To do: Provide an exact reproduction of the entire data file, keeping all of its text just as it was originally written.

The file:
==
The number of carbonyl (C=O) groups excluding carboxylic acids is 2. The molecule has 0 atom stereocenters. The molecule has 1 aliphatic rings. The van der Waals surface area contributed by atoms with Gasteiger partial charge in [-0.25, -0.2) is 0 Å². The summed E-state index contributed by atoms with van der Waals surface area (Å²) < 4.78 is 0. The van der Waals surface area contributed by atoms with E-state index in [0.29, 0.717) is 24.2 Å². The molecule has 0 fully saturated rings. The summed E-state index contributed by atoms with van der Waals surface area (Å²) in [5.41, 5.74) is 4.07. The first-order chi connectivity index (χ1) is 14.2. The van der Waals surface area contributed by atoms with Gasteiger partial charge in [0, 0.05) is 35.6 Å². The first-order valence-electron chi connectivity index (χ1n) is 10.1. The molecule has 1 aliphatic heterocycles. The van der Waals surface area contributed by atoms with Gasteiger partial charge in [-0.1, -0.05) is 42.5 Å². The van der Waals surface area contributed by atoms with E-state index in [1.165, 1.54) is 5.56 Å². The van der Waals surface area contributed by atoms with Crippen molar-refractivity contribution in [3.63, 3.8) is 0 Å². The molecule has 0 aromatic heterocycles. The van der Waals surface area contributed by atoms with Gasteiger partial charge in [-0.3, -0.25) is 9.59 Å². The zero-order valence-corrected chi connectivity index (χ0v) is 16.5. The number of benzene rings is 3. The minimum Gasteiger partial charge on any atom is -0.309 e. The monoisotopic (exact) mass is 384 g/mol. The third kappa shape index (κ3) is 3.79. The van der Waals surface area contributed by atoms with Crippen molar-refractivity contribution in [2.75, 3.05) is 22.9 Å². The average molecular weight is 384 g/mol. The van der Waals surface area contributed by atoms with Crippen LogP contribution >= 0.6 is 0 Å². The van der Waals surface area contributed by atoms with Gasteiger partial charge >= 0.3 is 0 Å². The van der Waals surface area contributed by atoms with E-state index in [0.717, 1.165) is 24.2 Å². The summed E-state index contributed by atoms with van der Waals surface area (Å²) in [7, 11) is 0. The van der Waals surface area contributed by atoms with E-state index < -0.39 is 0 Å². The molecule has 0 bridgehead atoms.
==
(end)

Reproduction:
The number of carbonyl (C=O) groups excluding carboxylic acids is 2. The molecule has 0 atom stereocenters. The molecule has 1 aliphatic rings. The van der Waals surface area contributed by atoms with Gasteiger partial charge in [-0.25, -0.2) is 0 Å². The summed E-state index contributed by atoms with van der Waals surface area (Å²) < 4.78 is 0. The van der Waals surface area contributed by atoms with E-state index in [0.29, 0.717) is 24.2 Å². The molecule has 0 fully saturated rings. The summed E-state index contributed by atoms with van der Waals surface area (Å²) in [5.41, 5.74) is 4.07. The first-order chi connectivity index (χ1) is 14.2. The van der Waals surface area contributed by atoms with Gasteiger partial charge in [0, 0.05) is 35.6 Å². The first-order valence-electron chi connectivity index (χ1n) is 10.1. The molecule has 1 aliphatic heterocycles. The van der Waals surface area contributed by atoms with Gasteiger partial charge in [-0.1, -0.05) is 42.5 Å². The van der Waals surface area contributed by atoms with E-state index in [1.165, 1.54) is 5.56 Å². The van der Waals surface area contributed by atoms with Crippen molar-refractivity contribution in [3.63, 3.8) is 0 Å². The molecule has 0 aromatic heterocycles. The van der Waals surface area contributed by atoms with Gasteiger partial charge in [-0.3, -0.25) is 9.59 Å². The zero-order valence-corrected chi connectivity index (χ0v) is 16.5. The number of benzene rings is 3. The minimum Gasteiger partial charge on any atom is -0.309 e. The monoisotopic (exact) mass is 384 g/mol. The third kappa shape index (κ3) is 3.79. The van der Waals surface area contributed by atoms with Crippen molar-refractivity contribution in [2.75, 3.05) is 22.9 Å². The average molecular weight is 384 g/mol. The van der Waals surface area contributed by atoms with Crippen LogP contribution >= 0.6 is 0 Å². The van der Waals surface area contributed by atoms with Gasteiger partial charge >= 0.3 is 0 Å². The van der Waals surface area contributed by atoms with E-state index in [0.717, 1.165) is 24.2 Å². The summed E-state index contributed by atoms with van der Waals surface area (Å²) in [7, 11) is 0. The van der Waals surface area contributed by atoms with E-state index < -0.39 is 0 Å². The molecule has 0 bridgehead atoms.